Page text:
Bringing the issues back to student politics

a/Editorial by

According to Montreal city councillor Marvin Rotrand, municipal voters show far more interest in local issues—such as bike lanes and urban farming plans—than in selecting their representatives in local government. A recent proposal put forward by Rotrand would follow this logic, and seek to increase voter turnout by putting referendum questions on municipal election ballots. A look at the landscape of McGill’s student politics shows the opposite problem; voter turnout is markedly lower on Fall referendum ballots—which do not include student elections—than for their Winter counterparts. This issue that our campus political system faces derives from the nature of student government and a culture that has emerged of putting personality before substance.

A major obstacle that both our student electoral and referendum system face seems to be inherent to the particular nature of student politics, and will not be resolved by means such as electoral reform. Due to the limited period of time that we spend at McGill, students have much less invested in the political process than they might otherwise. While a Montrealer can be highly motivated to go out and vote for a long-term environmental initiative, students of McGill often have less than four years remaining before they are no longer influenced by what occurs on their campus.

[pullquote]There is no incentive for candidates to differentiate themselves from opponents on the actual issues—nor is it often clear what these issues even are.”[/pullquote]

A similar mindset can be seen in our student representatives once they are elected. The transience of a one-year term leaves little room for a focus on specific initiatives and substantive projects. Seeing this to be the case year after year, students lose faith in the potential outcomes of student politics. What this means for elections is that there seems to be less at stake, and interest predictably dwindles.

While these are problems that stem from the nature of our system, they also have a grounding in the established political culture, and now seem to be accepted as the norm. Student candidates regularly run on platforms of vague ideals, neglecting to focus on specific goals or tangible deliverables. Rather than outlining what can be done and what they hope to accomplish during their time in office, candidates’ election campaigns revolve around notions such as ‘openness’ and ‘accountability.’ While these are noble concepts, they lose value when everybody is espousing them, and there is no incentive for candidates to differentiate themselves from opponents on the actual issues—nor is it often clear what these issues even are. When such differentiation is not made, elections ultimately boil down to a popularity contest.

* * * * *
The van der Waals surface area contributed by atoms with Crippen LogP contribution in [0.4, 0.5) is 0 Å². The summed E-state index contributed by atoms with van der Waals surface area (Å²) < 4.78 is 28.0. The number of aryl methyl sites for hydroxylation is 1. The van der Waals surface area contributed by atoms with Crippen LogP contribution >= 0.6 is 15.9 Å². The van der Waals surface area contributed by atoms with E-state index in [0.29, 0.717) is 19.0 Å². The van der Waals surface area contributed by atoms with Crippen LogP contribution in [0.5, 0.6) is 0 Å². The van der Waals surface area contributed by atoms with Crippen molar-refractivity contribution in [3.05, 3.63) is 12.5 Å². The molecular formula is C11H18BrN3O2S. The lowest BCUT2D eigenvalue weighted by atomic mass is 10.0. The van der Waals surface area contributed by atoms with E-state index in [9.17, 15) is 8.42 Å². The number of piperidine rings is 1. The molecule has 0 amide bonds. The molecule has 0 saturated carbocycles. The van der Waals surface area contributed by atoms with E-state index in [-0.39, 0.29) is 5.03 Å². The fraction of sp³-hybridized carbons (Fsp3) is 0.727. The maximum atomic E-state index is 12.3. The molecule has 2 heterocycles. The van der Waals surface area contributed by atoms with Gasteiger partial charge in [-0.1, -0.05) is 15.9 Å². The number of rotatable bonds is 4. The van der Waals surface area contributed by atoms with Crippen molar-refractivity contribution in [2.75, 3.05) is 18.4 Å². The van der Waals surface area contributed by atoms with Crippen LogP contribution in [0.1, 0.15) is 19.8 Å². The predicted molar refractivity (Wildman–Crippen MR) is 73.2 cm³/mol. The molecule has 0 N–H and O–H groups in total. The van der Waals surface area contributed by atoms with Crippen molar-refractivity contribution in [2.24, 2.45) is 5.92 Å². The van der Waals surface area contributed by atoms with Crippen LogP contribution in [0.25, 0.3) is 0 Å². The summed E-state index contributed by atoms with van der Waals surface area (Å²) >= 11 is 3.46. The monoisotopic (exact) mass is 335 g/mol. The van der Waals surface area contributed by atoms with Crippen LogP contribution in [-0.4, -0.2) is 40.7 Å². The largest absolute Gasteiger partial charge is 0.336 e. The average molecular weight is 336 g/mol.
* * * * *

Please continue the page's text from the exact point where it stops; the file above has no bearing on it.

As a result, we have seen a marked lack of progress once our representatives do take office. Our elected leaders appear tentative to undertake larger projects and follow them through, satisfying themselves with a focus on regular day-to-day business. All of the energy and enthusiasm that is put into promoting the Winter elections disappears by the time the Fall referenda roll around. Students, having elected their representatives, don’t feel any particular connection to their student government or its operations, and disengage.

However, these issues of electoral participation, representatives’ motivation to effect change, and student engagement in the process during the year are all correlated. There are a number of ways to address them. At Queen’s University, teams of executives seeking different positions run as a slate, identifying common ideals and goals upon which to construct their campaign; once the candidates are forced to think about these matters, so will the students electing them. There are other advantages that accompany this: running as a team means that the group of people going into office together know each other, are well-suited to work as a team, and share a common agenda. They will be more motivated and equipped to enact their vision. There are downsides to this approach, however, as it leaves no room for a multiplicity of perspectives nor beliefs to be represented at once.

While this approach may not be the right one for McGill, we need an increased focus on policy in our upcoming elections. Though change could be brought about through reform, our leaders and candidates ultimately need to buy into it, and be the ones to set the precedent. This Winter, as potential candidates for the upcoming SSMU elections consider tossing in their hats, we urge them to have a vision. The popularity contest aspect of the elections may be inevitable, but if they want to have an impact, they must present clear policies, implementation plans, and priorities. It is up to them to decide what kind of McGill they want to see, and work to help get us there. With this vision, and a clear set of goals, our representatives will be well equipped to leave behind a tangible legacy at McGill.